samedi, juin 04, 2005

Human Semantics

Note: Due to technical difficulties for some to browse the other blog, I had to reproduce the post below:

The Stanley-Rett Debate

Nominal Restriction

By Jason Stanley

Extra-linguistic context appears to have a profound effect on the determination of what is expressed by the use of linguistic expressions. For a bewildering range of very different linguistic constructions, adhering to relatively straightforward linguistic intuition about what is expressed leads us to the conclusion that facts about the nonlinguistic context play many different roles in determining what is said. Furthermore, that so many different constructions betray this sort of sensitivity to extra-linguistic context understandably leads to pessimism about rescuing the straightforward intuitions while preserving any sort of systematicity in the theory of meaning.
A presumption motivating the pessimistic inclination is that, if we accept the ordinary intuitions, what appears to be very different ways in which context affects semantic content in fact are different ways in which context affects linguistic content. Pessimism is a natural reaction to those who adopt this presumption, because if appearance is a good guide to the facts in this domain, then there are just too many ways in which context affects semantic content to preserve systematicity. One common and natural reaction to these facts is, therefore, to deny the semantic significance of the ordinary intuitions, thereby relegating the project of explaining the apparent effects of extra-linguistic context on semantic content to a domain of inquiry outside the theory of meaning proper. So doing removes the threat context poses to the systematicity of semantic explanation, but at the cost of reducing the interest of the semantic project.
In this paper, I explore a different reaction to the situation. My purpose is to undermine the presumption that what appear to be very different effects of context on semantic content are very different effects. My challenge is of necessity rather limited, since it is too implausible to trace all effects of extra-linguistic context on semantic content to the very same source. Rather, I will take, as a case study, three superficially very different effects of context on semantic content, and show that they are due to the very same mechanism, what I call Nominal Restriction. I thereby hope to provide convincing evidence of the promise of the project of reducing all apparent effects of context on semantic content to a small number of sources.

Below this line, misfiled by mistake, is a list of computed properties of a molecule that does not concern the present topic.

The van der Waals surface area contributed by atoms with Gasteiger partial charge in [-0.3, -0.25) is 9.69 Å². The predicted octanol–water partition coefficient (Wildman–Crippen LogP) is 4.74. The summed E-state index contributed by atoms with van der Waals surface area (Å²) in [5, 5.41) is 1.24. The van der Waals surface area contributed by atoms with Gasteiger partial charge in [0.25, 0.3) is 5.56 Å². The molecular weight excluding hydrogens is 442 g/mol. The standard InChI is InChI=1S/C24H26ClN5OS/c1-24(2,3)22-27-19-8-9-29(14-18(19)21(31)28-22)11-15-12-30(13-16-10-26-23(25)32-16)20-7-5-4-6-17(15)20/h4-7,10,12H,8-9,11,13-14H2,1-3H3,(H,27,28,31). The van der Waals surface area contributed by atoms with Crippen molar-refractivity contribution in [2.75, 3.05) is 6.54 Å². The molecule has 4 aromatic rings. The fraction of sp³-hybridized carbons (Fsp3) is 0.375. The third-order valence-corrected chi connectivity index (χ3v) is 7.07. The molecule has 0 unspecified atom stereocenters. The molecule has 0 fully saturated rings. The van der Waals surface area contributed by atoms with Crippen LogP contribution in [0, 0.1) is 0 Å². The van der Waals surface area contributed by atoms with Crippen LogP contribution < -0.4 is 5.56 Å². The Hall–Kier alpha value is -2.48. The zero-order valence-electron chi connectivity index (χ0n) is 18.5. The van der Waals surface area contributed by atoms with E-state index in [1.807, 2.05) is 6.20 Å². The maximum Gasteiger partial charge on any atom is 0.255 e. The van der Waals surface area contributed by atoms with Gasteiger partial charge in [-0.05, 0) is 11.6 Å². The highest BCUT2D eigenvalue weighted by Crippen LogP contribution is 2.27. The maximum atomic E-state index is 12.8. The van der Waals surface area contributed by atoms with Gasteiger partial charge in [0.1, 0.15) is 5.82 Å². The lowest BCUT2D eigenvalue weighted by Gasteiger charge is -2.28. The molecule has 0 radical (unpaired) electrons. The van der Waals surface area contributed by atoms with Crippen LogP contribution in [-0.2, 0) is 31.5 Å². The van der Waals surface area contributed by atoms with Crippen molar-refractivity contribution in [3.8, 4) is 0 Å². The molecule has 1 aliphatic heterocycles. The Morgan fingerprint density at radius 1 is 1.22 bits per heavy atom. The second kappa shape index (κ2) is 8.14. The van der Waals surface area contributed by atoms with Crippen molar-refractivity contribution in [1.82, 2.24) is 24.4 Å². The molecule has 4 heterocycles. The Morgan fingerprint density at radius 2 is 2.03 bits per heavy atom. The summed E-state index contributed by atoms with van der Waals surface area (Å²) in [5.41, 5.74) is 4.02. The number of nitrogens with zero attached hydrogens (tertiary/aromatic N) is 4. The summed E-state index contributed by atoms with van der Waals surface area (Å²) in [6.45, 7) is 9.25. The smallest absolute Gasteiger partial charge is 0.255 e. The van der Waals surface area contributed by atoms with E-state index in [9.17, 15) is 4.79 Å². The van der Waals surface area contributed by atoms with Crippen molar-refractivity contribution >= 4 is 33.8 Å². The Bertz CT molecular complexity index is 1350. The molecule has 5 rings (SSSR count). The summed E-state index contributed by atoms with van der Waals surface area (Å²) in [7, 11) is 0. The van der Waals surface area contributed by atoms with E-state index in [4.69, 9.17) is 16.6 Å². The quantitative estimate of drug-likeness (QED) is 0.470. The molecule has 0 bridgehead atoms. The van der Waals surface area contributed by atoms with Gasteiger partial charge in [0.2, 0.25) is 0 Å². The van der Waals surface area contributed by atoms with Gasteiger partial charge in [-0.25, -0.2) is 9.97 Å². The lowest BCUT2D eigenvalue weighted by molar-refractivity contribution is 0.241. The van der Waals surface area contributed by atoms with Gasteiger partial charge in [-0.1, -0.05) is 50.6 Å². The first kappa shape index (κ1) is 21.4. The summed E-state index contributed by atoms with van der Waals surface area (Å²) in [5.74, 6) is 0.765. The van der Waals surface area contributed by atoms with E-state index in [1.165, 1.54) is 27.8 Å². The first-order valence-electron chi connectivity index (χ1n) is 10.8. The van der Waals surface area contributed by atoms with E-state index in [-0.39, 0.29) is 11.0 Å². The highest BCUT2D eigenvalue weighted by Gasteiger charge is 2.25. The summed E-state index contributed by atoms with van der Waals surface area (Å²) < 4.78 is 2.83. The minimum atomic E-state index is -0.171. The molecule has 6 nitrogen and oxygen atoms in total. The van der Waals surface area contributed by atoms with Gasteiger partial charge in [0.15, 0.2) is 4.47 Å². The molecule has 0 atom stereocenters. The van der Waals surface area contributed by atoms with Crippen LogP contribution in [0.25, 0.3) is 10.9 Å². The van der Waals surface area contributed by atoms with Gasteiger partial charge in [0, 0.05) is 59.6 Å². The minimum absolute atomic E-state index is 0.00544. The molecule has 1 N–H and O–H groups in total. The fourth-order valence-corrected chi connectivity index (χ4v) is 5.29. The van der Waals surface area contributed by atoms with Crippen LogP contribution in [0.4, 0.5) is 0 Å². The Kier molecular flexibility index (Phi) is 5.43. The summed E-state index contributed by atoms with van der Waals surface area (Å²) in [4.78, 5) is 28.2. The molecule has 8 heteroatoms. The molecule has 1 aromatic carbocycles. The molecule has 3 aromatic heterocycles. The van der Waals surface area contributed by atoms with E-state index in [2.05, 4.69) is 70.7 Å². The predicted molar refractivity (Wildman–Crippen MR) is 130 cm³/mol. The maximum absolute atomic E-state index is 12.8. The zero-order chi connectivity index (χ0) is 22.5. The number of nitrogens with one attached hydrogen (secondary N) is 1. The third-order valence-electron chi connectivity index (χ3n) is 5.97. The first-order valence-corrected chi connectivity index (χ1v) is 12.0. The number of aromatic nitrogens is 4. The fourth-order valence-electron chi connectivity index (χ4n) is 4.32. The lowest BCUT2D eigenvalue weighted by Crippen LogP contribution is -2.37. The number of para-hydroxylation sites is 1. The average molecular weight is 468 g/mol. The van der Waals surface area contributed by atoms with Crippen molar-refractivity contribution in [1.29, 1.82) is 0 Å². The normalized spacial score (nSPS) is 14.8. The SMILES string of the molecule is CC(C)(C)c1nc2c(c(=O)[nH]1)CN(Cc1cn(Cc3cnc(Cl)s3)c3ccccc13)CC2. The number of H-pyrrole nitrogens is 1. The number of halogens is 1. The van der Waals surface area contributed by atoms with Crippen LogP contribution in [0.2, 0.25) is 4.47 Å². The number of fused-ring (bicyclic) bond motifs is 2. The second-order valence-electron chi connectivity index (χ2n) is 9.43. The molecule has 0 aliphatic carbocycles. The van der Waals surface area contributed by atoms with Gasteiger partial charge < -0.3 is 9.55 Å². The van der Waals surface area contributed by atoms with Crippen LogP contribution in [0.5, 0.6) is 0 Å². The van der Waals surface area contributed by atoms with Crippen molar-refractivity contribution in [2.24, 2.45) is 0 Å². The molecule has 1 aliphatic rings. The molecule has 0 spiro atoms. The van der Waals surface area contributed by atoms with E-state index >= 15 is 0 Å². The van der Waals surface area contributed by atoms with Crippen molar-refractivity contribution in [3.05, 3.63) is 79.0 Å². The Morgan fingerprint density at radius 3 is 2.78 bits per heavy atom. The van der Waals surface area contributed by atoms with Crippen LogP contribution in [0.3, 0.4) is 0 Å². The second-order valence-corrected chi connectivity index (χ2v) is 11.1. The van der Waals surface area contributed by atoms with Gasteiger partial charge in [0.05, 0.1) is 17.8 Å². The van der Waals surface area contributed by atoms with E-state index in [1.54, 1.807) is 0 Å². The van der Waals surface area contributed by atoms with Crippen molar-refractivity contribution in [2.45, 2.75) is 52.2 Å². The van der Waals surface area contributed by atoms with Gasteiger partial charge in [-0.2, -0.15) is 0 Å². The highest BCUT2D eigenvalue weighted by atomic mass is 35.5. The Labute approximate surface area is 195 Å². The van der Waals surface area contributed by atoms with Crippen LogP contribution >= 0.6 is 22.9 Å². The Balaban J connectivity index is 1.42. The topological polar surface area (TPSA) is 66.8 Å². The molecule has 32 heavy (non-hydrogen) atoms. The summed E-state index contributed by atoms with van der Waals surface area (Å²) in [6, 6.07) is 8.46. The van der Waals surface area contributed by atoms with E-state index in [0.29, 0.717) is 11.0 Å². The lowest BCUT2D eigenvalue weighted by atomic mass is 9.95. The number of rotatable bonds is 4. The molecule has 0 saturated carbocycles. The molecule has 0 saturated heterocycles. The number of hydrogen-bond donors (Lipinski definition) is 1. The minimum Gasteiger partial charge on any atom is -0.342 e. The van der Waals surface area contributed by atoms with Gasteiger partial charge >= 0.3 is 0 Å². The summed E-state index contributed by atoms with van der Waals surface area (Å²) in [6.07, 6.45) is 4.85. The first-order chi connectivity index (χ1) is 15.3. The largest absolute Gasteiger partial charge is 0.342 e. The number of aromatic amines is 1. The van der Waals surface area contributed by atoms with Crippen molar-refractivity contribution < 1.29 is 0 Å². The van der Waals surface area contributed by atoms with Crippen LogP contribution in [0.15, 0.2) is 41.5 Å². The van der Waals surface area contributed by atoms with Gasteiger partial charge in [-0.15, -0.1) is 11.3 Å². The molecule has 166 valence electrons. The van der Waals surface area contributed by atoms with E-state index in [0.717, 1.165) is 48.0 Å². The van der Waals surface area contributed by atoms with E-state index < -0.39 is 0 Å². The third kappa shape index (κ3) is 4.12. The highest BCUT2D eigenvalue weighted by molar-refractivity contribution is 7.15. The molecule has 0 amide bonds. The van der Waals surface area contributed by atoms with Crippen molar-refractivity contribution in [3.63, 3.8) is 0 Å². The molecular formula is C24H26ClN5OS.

Published in Logical Form and Language, edited by Peters and Preyer, Oxford University Press (2002)

Context, Compositionality and Calamity

By Jessica Rett

This paper examines an attempt made in a series of articles (Stanley 2002, a.o.) to create a syntactic placeholder for contextual information. The initial shortcoming of Stanley’s proposal is that it does not easily integrate these placeholders with domain-restricting information syntactically encoded elsewhere in the utterance. Thus, Stanley erroneously predicts that a sentence in which quantifier restricting information encoded in (for example) a prepositional phrase conflicts with quantifier-restriction valued by context is internally incoherent.
I continue by exploring the space of possible solutions to this problem that are available to Stanley, demonstrating how each of these possible solutions results in its own interpretation problem and, ultimately, fails. In doing so, I argue that Stanley’s syntactic/semantic approach to context is ultimately untenable.

Source: Semantics Archive
To appear in Mind & Language

Of related interest:

Context Dependence and Compositionality

By Francis Jeffrey Pelletier

Some utterances of sentences such as Every student failed the midterm exam and There is no beer are widely held to be true in a conversation despite the facts that not every student in the world failed the midterm exam and that there is, in fact, some beer somewhere. For instance, the speaker might be talking about some particular course, or about his refrigerator. Stanley and Szabo (in Mind & Language , 15, 2000) consider many different approaches to how contextual information might give meaning to these restricted quantifier domains, and find all of them but one wanting. The present paper argues that their considerations against one of these other theories, considerations that turn on notions of compositionality, are incorrect.

Appeared in Mind & Language, April 2003, vol. 18, no. 2, pp. 148-161(14)